The connector types commonly used for Fiber Optic networking are SC,ST, or MIC connectors. IDC/UDC is used in Token Ring networks. RJ-45, BNC connectors are commonly used in Ethernet networking.
1. Straight Tip (ST) connectors are the most common type of commercial fiber optic connector. These connectors utilize an exposed plastic tube housing the optical fiber. This requires a connection to a matching cable on the other side, incorporating a connector that mates to the other. These combine in a spring-loaded twist, reminiscent of BNC connectors, and are noted for their reliability.
2. Subscriber Connector (SC): have the ferrule that houses the fiber mostly concealed. Probably the most similar commercial equivalent of To slink, SC connectors does not require a mating cable on the other side. Instead, these snap-on connectors simply push into their jacks with a click.
3. FC connector: is similar to ST connectors, these fiber optic connector's screws into their mating jacks. Additionally, the tube surrounding the optical fiber is typically shrouded in ceramic or metal, as opposed to being fully exposed. The inner ring of the connector is keyed to ensure positive mating to its corresponding jack.
4. Lucent Connector(LC): LC cables latch release into their jacks in a manner similar to Ethernet connectors. Smaller in form than SC connectors, their durability is not compromised, nor is cost increased. Instead of snapping or thermo forming the connector to the cable, it is glued. This makes it a popular connector for field use.
1. RJ-11 (Registered Jack): Standard telephone cable connectors, RJ-11 has 4 wires (and RJ-12 has 6 wires). RJ-11 is the acronym for Registered Jack-11, a four- or six-wire connector primarily used to connect telephone equipment.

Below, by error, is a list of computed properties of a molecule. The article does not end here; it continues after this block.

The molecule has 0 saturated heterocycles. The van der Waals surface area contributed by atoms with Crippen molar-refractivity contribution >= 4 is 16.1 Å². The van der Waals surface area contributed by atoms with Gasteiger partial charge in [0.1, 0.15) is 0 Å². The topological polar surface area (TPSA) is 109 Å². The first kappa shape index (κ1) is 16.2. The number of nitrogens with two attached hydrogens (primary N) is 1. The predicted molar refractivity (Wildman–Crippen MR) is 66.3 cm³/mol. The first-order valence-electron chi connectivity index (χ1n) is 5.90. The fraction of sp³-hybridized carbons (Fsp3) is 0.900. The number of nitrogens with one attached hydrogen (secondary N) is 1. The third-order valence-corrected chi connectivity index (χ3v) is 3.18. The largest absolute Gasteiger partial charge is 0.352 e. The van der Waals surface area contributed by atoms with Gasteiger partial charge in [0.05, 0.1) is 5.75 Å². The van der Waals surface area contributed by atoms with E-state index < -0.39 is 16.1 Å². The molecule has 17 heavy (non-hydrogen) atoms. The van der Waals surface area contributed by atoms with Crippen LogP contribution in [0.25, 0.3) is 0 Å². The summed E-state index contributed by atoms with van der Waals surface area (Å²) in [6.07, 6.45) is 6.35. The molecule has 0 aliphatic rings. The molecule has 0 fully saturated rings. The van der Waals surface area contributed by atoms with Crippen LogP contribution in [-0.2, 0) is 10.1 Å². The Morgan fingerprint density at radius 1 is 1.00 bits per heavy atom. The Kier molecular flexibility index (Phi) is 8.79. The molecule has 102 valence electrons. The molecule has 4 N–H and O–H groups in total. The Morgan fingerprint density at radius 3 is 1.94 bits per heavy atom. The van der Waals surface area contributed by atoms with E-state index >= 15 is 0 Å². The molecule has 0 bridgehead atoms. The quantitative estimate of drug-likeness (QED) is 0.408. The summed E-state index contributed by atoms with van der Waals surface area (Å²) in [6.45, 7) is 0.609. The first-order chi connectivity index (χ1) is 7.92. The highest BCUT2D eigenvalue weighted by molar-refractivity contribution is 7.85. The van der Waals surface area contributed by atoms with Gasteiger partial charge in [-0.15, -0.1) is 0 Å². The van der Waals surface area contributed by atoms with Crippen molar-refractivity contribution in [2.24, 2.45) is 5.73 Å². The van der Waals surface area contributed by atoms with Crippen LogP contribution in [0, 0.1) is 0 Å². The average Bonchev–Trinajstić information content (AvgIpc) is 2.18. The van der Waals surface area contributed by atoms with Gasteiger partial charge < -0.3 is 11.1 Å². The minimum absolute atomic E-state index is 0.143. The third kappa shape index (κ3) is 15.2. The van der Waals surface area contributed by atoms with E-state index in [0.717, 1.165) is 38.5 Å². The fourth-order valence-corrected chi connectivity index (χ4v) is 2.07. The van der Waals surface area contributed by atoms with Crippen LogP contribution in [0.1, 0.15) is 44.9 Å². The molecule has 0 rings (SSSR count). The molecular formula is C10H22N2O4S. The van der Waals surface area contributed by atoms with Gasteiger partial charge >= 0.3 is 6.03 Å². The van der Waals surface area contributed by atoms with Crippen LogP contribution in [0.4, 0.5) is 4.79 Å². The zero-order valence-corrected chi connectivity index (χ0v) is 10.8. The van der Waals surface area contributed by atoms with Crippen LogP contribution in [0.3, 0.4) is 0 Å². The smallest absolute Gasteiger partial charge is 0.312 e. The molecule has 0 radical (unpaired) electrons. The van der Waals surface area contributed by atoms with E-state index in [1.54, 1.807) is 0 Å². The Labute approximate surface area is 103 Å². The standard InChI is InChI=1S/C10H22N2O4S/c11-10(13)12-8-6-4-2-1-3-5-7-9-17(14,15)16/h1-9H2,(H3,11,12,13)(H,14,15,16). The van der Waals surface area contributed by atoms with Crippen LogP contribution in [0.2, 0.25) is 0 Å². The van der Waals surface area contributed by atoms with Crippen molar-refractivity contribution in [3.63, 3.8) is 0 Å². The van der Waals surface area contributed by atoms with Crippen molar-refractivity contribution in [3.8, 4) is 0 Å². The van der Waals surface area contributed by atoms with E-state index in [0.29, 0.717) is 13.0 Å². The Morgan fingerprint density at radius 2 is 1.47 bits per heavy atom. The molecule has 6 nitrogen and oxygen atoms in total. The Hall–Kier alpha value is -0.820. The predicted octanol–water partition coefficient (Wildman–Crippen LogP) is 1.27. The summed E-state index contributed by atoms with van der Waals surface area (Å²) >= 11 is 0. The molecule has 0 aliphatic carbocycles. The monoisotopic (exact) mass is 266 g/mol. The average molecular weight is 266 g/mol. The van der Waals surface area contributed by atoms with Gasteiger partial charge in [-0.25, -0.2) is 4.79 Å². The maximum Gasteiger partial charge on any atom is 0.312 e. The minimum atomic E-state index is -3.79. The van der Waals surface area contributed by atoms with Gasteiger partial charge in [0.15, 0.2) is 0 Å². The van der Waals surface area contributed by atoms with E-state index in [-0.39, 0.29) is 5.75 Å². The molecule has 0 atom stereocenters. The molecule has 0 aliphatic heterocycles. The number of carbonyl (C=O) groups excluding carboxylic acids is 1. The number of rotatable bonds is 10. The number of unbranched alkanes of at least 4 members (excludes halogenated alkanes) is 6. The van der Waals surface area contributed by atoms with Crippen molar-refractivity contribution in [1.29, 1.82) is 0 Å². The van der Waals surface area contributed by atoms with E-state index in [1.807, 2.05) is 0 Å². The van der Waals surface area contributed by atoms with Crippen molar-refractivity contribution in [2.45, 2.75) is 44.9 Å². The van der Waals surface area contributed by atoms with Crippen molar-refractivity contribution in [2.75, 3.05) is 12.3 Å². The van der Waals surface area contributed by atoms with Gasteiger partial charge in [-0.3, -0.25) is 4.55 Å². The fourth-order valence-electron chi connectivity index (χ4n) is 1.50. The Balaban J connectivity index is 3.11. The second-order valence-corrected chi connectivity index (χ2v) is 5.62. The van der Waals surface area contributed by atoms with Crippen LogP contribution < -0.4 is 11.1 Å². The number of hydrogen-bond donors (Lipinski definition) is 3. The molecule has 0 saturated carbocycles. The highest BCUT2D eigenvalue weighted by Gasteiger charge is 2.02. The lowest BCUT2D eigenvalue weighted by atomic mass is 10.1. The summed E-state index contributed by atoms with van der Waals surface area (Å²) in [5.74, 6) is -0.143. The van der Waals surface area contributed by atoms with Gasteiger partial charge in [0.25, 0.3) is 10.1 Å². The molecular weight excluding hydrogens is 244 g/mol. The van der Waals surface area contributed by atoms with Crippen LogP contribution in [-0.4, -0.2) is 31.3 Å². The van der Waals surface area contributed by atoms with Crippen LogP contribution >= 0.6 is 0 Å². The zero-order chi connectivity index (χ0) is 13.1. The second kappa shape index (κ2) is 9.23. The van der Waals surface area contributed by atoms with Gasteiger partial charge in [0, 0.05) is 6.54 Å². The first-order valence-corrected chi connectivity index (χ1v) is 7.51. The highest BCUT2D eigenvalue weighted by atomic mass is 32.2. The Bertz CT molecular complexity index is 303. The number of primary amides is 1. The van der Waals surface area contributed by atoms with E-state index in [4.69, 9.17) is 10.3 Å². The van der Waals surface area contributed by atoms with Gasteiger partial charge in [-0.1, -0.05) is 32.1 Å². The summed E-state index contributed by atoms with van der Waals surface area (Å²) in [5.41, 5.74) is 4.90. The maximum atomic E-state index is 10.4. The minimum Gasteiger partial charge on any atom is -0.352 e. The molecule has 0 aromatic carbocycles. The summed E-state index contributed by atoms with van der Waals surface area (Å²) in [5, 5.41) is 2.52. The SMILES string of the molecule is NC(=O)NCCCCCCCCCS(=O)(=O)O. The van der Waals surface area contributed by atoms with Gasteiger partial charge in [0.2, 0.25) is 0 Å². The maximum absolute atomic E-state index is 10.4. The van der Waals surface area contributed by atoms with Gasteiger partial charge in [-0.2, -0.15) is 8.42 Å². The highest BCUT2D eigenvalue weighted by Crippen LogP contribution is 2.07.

2. RJ -14: RJ-14 connectors are dual-line phone jacks that can accommodate up to two phone lines.
3. RJ -45: The "RJ" in RJ45 stands for "registered jack," since it is a standardized networking interface. The "45" simply refers to the number of the interface standard. RJ - 45 cable is widely used for attaching UTP cable in LAN environment. RJ45 is a type of connector commonly used for Ethernet networking.
These connectors have eight pins. RJ45 cables can be wired in two different ways. One version is called T-568A and the other is T-568B. These wiring standards are listed below:
T568A and T568B: T568A and T568B are the two color codes used for wiring eight-position RJ45 modular plugs. Both are allowed under the ANSI/TIA/EIA wiring standards. The only difference between the two color codes is that the orange and green pairs are interchanged.
Color codes are provided on some motherboards to ensure that a technician identify LIKE memory slots to insert memory sticks.
The fig. below shows the color codes used in T568A and T568B
Coaxial cables: Coaxial cables are high-frequency transmission cables made up of a single solid-copper core. Data is transferred electrically over the inner conductor and has 80 times more transmission capacity than twisted pair cables. This type of cable is commonly used to deliver TV signals (its higher bandwidth makes it more suitable for video applications) and to connect computers in a network. Along with stable transmission of data, coaxial cables also have anti-jamming capabilities and can effectively protect signals from being interfered. The cost is slightly higher than twisted pair but still considered more economical than fiber.